Teenage murderer's knife attack on 14-year-old weeks before Telford park killing revealed

One of the three boys sentenced for the murder of a man had been released under investigation for a knife attack on another boy just weeks earlier, a court heard.

Stafford Crown Court
Stafford Crown Court

The assailant, who cannot be named for legal reasons, was just 13 at the time of the attack on a 14-year-old boy who he knew outside the Co-op shop in Ironbridge on March 27, 2021.

The boy, who is now 15, was one of three to be detained for more than 10 years on Friday for murdering 26-year-old Peter Cairns, who was stabbed in the heart on June 11 last year, 11 weeks after the previous attack in Ironbridge.

Stafford Crown Court was told that there had been a confrontation inside the shop, when the accused had used racist and foul language, including the word 'Golliwog'.

There was a gasp as a hushed court room one was shown a CCTV video of the moment the victim fell and the young teenager lunged at his victim. In an earlier exchange his dark puffa jacket had been ripped by the same knife.

The court was told that the victim received 'superficial' injuries.

Lisa Wilding QC, prosecuting, told the court that he had not been charged and had been released under investigation by police.

He was later charged with wounding with intent to cause grievous bodily harm and pleaded guilty.

Judge Mr Justice Spencer said he had "slashed" at his victim, who he had lived near but had fallen out with.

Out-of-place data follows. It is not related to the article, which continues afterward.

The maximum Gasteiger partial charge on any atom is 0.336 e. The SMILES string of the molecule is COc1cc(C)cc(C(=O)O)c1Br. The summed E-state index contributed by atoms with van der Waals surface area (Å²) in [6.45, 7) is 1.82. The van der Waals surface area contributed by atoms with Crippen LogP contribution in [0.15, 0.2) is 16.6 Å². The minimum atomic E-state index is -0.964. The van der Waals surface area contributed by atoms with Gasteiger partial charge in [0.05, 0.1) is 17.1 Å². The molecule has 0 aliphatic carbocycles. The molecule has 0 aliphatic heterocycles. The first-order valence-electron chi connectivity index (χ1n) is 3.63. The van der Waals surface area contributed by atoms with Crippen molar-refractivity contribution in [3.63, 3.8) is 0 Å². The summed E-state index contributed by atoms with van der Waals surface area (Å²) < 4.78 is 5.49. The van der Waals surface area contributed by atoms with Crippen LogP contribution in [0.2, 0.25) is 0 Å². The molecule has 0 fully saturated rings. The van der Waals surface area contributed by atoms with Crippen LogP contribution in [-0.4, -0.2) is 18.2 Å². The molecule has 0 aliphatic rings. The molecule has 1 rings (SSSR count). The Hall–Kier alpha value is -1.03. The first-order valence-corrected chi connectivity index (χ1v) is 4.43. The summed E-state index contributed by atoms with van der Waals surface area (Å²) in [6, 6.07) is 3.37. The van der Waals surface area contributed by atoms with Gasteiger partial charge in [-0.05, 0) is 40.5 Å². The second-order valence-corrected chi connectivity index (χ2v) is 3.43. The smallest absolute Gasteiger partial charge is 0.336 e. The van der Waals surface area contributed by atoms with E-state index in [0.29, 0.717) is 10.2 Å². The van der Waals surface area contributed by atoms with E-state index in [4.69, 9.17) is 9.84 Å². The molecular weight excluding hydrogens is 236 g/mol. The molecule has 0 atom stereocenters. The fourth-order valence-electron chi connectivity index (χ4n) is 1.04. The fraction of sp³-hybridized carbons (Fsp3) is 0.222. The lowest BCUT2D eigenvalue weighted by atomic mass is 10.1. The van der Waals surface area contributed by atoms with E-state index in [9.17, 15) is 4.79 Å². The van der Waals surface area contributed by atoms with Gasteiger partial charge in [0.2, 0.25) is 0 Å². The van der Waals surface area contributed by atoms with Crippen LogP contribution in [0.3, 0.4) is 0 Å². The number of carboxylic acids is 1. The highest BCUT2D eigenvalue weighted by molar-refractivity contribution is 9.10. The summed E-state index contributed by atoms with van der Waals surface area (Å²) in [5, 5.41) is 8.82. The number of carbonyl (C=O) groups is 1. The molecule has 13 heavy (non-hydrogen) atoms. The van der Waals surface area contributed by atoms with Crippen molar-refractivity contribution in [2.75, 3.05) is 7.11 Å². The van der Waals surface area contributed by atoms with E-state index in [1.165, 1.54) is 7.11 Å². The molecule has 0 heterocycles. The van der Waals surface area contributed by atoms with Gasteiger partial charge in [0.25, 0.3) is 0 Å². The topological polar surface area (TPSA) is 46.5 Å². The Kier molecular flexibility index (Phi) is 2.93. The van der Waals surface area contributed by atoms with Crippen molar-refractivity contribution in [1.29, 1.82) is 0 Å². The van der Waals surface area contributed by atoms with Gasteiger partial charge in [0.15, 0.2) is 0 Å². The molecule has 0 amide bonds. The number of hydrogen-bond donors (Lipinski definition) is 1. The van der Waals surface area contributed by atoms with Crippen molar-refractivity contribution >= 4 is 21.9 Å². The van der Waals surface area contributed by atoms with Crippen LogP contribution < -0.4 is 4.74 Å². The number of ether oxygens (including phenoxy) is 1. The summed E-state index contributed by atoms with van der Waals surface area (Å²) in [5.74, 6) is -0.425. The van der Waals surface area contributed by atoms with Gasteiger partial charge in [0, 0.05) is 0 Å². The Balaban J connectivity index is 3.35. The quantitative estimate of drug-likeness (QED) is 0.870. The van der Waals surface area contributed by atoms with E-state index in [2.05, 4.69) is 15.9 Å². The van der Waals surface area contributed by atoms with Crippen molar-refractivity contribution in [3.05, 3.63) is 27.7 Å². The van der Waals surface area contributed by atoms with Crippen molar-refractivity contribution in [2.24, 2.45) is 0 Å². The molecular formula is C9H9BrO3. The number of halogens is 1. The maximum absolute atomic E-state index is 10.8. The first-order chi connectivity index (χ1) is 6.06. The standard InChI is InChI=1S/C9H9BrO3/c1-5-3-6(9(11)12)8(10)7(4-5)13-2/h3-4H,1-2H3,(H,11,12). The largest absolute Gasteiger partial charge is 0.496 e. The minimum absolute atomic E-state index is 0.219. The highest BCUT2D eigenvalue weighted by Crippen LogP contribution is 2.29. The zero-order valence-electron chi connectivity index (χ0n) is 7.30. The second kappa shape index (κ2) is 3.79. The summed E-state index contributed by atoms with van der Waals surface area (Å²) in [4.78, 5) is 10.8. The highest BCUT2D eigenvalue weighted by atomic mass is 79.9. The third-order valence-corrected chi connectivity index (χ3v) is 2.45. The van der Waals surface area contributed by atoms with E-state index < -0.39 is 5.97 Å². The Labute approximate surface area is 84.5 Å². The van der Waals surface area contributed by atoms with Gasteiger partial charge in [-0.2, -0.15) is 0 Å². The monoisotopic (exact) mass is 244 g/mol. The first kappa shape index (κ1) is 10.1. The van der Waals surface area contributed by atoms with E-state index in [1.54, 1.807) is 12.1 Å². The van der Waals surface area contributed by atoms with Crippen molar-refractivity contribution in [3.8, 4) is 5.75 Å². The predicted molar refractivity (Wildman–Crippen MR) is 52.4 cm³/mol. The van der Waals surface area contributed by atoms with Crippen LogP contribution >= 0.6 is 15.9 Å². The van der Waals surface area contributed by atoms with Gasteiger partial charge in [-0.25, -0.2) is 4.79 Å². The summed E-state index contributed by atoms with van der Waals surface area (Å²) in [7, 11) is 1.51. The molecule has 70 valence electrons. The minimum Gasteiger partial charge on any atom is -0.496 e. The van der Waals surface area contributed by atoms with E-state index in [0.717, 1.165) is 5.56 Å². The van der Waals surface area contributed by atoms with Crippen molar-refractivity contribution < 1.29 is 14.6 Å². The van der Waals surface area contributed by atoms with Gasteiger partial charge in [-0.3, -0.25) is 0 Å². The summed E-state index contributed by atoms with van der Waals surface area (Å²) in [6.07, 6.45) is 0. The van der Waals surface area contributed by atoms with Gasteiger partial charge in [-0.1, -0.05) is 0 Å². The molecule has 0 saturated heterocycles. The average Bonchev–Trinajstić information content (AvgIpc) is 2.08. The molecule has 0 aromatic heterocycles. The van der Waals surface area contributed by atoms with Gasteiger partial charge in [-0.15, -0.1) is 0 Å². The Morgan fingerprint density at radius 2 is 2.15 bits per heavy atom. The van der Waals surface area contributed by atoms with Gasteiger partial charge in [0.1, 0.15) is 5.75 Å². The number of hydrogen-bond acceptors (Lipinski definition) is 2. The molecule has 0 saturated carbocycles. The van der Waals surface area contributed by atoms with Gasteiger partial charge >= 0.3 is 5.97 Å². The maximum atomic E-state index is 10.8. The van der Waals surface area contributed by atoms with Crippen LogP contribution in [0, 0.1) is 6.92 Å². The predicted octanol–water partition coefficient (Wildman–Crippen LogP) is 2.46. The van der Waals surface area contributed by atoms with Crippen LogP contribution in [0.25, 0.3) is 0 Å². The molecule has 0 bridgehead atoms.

The injuries were superficial but this was "only by good fortune", he said. Racist comments, including "go back to where you come from", he said were an aggravating factor.

Phillippa McAtasney QC, in mitigation for the defendant who carried the wheelbrace in the murderous attack on Mr Cairns, said he had been emotionally immature, and had shown evidence of remorse. His mother and he had written notes to the judge, showing a change in his attitude.

He had been a victim of modern slavery in being forced to work in cannabis farms, under the influence of elders, He also had a difficult and troubling upbringing, she said.

She said there was hope for him to be reformed and be a decent member of society, which was supported by reports and attitude, and asked the judge to deal with him as leniently as possible.

Trial judge Mr Justice Spencer said although he was the youngest member of the gang who were found guilty of murdering Peter Cairns, he was the "instigator of the violence".

He said he would add one year onto the murder sentence for the earlier knife attack.

"At just 14 at time you instigated violence and encouraged others. It was serious gratuitous violence with no conceivable excuse."

The fact he was considered 'vulnerable' and a victim of modern slavery by being made to work in a cannabis factory were also considered.

"The reality is that you were seriously out of control," he said. He accepted that in the murder there had been no intention to kill.

Now aged 15 he received a minimum term of 13 years in detention, minus the 395 days he had been on remand.

For the wounding on March 27 he was handed a concurrent sentence of two and a half years. For carrying a weapon he received no separate penalty.

On the conclusion of the case, Mr Cairns' father John was visibly upset and told police he would "get to the bottom" of why the youngster had not been behind bars after the attack on March 27.

He and Mr Cairns's mother Lisa left the court building visibly upset and did not wish to speak.

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